Figure 6: Accumulated wins for all simulated players over all drawings. The winning expectation is given in the legend.

As you can see, the player using our model is doing considerably better than the other two players. The theoretical expectation value is 0.52, as the Lotto company pays out slightly over half of the revenue of each drawing to the winners.

Interestingly, the third player, only using calendar day numbers, is not doing worse than the one who just played random numbers.

We also did several simulations with fewer games per drawing, i.e., 10 or 100 - and the results are much more erratic, as high wins by chance hugely influence the results. To visualise this, we also plotted the accumulated expectation values that each player achieved for a specific and relatively small number of games per drawing in Figure 7 on the next page.

As you can see there, the expected win shoots up at the very beginning for several players, i.e., when the drawings start. However, this is a completely arbitrary effect. Imagine you play only one game, and you win 12 Euros. Your winning expectation is then 10. The second interesting observation is that the expected win is well below the theoretical average expectation. This is because one needs high wins to achieve the expected win of 0.52 per cent - but they are very rare. And this says a lot about the nature of the lottery.

Figure 7: Winning expectation, normalised to 1 Euro, for all players and 10 games per drawing (left) and 100 games per drawing (right).

This shows that Lotto is basically a very unsocial game. It takes the money from the vast majority of losers or "poor" winners, who get a few Euros every now and then to keep them playing - and gives it to the "rich" winners, who cash in millions. It resembles the American Dream, i.e., the possibility that a dishwasher can make his or her way right up to top positions in business or politics and earn millions. It happens - and it keeps people motivated but it happens extremely rarely. Most Americans stay put where they are.

But back to our model. Yes, the erratic nature of the results, even when 2000 games are played per drawing, is a nuisance. But there is a way to make the simulation of the random player and the player using our model much more comparable. Can you think how?

(Yes, give it a try!!!)

Okay, here is what we did. We changed nothing for the player using our model. He or she takes a random combination out of the 50000 best sets of numbers. But the rules for the random player are quite different, as he plays exactly the same numbers as the one using our model. Only he does not get the profit for his winning class from the current drawing - but from the last one, i.e., one week earlier. The result is shown in Figure 8.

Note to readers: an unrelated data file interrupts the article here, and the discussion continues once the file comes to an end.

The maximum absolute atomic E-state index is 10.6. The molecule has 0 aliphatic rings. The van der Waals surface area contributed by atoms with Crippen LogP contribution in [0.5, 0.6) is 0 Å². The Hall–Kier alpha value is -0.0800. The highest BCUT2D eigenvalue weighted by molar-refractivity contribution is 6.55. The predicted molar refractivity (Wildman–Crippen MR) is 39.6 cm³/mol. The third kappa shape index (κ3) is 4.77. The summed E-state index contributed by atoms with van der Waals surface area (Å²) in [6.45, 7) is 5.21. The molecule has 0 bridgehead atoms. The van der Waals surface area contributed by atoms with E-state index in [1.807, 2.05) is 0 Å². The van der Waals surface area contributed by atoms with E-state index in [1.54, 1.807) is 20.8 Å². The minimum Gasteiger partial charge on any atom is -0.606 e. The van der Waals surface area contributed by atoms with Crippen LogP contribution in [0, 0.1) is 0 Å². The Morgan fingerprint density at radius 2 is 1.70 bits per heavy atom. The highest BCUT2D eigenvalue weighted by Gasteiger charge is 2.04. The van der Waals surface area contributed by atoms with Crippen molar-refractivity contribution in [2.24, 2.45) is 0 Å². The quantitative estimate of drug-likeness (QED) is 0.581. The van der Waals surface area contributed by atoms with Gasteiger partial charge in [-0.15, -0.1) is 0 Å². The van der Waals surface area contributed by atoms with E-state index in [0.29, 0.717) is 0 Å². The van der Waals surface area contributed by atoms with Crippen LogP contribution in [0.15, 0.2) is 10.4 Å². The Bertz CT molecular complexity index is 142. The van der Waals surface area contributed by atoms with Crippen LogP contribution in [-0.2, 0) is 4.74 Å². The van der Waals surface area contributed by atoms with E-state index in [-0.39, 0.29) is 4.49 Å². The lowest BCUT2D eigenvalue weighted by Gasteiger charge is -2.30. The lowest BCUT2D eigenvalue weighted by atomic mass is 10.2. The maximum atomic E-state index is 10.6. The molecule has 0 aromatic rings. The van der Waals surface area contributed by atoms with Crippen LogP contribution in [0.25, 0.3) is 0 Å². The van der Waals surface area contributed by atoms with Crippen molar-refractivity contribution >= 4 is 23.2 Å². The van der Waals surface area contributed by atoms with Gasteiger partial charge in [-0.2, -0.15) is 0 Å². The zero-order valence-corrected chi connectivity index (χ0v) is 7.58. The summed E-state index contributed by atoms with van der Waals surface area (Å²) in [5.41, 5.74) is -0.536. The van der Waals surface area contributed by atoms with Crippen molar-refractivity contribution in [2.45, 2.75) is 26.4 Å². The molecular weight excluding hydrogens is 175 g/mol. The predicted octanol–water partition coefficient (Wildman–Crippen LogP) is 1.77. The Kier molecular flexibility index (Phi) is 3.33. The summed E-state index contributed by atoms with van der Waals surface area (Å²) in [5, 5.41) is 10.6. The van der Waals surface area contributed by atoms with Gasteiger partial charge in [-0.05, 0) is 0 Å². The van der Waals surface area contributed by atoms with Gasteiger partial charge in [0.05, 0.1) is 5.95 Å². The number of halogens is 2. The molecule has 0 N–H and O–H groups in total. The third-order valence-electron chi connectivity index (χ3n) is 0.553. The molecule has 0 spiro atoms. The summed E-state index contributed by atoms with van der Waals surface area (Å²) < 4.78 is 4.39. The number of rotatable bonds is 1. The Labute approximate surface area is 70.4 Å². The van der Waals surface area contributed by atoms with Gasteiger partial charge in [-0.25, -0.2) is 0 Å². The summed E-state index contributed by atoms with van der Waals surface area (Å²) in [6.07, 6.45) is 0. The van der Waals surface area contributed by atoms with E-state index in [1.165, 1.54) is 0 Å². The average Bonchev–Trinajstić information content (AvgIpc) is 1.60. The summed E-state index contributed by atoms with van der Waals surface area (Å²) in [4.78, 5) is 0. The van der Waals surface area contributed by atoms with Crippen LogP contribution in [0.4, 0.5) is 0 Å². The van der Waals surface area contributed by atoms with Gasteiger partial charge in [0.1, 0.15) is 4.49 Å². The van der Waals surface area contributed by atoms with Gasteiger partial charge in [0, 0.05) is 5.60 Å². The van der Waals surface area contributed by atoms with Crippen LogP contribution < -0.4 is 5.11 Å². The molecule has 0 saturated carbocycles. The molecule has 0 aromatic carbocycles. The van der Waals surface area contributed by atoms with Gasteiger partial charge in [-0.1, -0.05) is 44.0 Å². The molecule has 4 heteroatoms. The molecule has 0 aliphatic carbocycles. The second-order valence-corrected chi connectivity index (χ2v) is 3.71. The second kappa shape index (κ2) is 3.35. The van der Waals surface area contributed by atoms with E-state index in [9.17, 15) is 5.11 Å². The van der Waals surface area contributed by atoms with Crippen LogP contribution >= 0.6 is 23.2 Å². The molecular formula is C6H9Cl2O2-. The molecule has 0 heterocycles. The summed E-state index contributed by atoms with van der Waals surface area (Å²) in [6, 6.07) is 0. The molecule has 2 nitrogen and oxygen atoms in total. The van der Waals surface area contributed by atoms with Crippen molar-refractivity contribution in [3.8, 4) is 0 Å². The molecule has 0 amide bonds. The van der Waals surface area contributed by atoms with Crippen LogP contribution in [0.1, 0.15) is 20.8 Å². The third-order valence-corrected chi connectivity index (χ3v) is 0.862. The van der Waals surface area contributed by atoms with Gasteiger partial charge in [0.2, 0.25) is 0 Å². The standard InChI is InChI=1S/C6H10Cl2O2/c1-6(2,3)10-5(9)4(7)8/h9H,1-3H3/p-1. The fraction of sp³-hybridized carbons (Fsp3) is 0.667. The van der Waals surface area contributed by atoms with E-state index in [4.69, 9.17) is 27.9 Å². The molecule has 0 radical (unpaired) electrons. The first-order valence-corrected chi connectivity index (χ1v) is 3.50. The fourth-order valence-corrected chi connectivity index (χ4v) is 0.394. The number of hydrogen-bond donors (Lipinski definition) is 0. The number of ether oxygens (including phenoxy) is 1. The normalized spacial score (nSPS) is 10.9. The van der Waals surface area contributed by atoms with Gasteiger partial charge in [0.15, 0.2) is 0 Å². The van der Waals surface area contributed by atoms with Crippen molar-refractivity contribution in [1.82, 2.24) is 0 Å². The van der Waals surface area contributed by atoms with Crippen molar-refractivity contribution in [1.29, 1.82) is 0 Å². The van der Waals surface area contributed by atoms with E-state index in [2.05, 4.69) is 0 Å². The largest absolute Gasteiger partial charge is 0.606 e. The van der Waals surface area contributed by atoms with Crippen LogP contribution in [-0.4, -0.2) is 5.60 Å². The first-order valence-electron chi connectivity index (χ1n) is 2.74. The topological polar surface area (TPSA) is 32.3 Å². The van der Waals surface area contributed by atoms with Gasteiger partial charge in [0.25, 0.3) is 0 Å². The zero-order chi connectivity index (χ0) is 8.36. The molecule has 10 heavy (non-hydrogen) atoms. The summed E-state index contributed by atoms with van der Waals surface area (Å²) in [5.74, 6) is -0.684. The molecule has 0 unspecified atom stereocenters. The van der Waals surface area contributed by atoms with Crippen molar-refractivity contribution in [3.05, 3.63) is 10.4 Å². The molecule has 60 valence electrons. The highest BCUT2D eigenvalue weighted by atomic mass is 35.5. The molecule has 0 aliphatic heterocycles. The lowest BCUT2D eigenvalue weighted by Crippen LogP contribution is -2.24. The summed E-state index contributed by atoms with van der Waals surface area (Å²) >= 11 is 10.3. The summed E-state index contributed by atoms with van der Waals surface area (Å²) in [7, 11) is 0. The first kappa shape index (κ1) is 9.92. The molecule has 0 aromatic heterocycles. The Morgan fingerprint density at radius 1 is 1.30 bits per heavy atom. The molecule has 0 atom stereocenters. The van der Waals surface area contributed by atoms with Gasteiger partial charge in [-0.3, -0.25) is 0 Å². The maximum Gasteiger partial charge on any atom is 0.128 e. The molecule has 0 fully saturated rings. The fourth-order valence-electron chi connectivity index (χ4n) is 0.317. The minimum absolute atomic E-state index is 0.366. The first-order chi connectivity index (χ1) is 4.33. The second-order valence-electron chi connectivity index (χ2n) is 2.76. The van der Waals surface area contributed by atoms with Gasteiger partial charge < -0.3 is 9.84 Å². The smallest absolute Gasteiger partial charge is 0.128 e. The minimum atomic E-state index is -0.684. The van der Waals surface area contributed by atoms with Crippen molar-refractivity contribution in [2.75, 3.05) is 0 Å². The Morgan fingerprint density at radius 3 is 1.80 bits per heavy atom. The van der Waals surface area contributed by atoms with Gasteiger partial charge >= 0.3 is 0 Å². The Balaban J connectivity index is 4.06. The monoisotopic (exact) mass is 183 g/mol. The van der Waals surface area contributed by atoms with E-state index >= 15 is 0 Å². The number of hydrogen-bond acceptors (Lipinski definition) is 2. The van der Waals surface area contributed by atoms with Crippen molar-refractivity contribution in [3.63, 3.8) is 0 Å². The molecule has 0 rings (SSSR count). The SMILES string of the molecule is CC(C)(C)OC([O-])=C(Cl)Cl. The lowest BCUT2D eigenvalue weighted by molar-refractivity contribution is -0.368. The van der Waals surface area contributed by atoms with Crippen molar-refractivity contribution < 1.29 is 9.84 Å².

Figure 8: Accumulated wins for two simulated players over all drawings, one playing the optimised combinations (red line), using the model. The other playing the same numbers and hence winning exactly the same classes /blue line) - but receiving the class-profits from the previous week. The winning expectations, normalised to 1 Euro, are given in the legend.

In conclusion, we have shown that you can improve your Lotto numbers with a Convolutional Neural Network. Which is a neat thing. However, we never managed to get a combination that boosted our expected win to over 1. Otherwise, we could now stop working and play Lotto instead. In our best simulation, we achieved 0.945. However, if you do play Lotto, you can reduce your expected loss from 50 percent of your stake to about 10 - 30 percent, possibly even less.

In other words: If you play 20 euros a week, you can "win" (by not losing) about 25 to 30 euros a month.

(*) We still owe you our presumed explanation about the slight skew with respect to the number of winners per drawing.

The probabilities for winning in each class are calculated based on getting a certain class right, i.e., the probability of getting three numbers out of the six you bet on. However, if you get four numbers right, you automatically have, in addition, three times three numbers right. But all wins do not count - you always only get the payout for your highest winning class. This rule of the lottery leads to the slight skew in the number of winners, i.e., there are slightly less winners than one would expect.

[1] The complications in setting up the labels are that the Lotto-Rules changed several times over the years, new classes were added, others, like the class six correct numbers with "Zusatzzahl" (additional number) were dismissed. A jackpot was introduced, which was distributed among all winners once it had accumulated to more than 45 million euros. This forced distribution has recently been given up. For the calculation of the winning expectation, the price changes must be known and considered - and, in theory, the winning expectation must be considered for each class separately. We have considered all these complications and implemented the data preparation accordingly - without getting into the nitty-gritties here.

[2] https://www.lotto.de/lotto-6aus49/info/gewinnwahrscheinlichkeit (accessed 20 November 2023)

#### Wolfgang Reuter

Wolfgang Reuter is Leading Strategist and AI expert at Alexander Thamm. He studied environmental sciences at the UEA in Norwich, UK, and is a trained journalist. He was a correspondent for "Der Spiegel" in Frankfurt and Berlin, head of the Business & Markets department at "Handelsblatt" and deputy editor at "Focus". He then began to work in programming and later focussed on artificial intelligence. At the age of 52, he changed careers - and now works full-time in this field.